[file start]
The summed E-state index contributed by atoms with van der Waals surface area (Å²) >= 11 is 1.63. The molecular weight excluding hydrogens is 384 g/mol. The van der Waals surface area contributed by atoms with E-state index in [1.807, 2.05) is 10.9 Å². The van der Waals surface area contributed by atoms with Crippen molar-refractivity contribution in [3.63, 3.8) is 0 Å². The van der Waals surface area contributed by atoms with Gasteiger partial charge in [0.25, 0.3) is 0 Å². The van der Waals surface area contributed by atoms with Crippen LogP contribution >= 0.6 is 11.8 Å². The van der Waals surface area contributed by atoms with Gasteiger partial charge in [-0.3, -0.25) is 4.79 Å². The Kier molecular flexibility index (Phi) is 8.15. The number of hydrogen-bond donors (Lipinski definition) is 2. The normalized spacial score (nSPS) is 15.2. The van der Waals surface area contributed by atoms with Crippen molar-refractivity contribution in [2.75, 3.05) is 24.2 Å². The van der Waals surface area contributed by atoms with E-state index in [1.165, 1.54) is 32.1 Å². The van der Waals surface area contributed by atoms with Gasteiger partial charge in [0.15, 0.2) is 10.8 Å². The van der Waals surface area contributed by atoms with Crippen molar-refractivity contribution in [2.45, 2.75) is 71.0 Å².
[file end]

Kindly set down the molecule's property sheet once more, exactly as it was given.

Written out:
The summed E-state index contributed by atoms with van der Waals surface area (Å²) >= 11 is 1.63. The molecular weight excluding hydrogens is 384 g/mol. The van der Waals surface area contributed by atoms with E-state index in [1.807, 2.05) is 10.9 Å². The van der Waals surface area contributed by atoms with Crippen molar-refractivity contribution in [3.63, 3.8) is 0 Å². The van der Waals surface area contributed by atoms with Gasteiger partial charge in [0.25, 0.3) is 0 Å². The van der Waals surface area contributed by atoms with Crippen LogP contribution >= 0.6 is 11.8 Å². The van der Waals surface area contributed by atoms with Gasteiger partial charge in [-0.3, -0.25) is 4.79 Å². The Kier molecular flexibility index (Phi) is 8.15. The number of hydrogen-bond donors (Lipinski definition) is 2. The normalized spacial score (nSPS) is 15.2. The van der Waals surface area contributed by atoms with Crippen molar-refractivity contribution in [2.75, 3.05) is 24.2 Å². The van der Waals surface area contributed by atoms with E-state index in [1.165, 1.54) is 32.1 Å². The van der Waals surface area contributed by atoms with Gasteiger partial charge in [0.15, 0.2) is 10.8 Å². The van der Waals surface area contributed by atoms with Crippen molar-refractivity contribution in [2.45, 2.75) is 71.0 Å².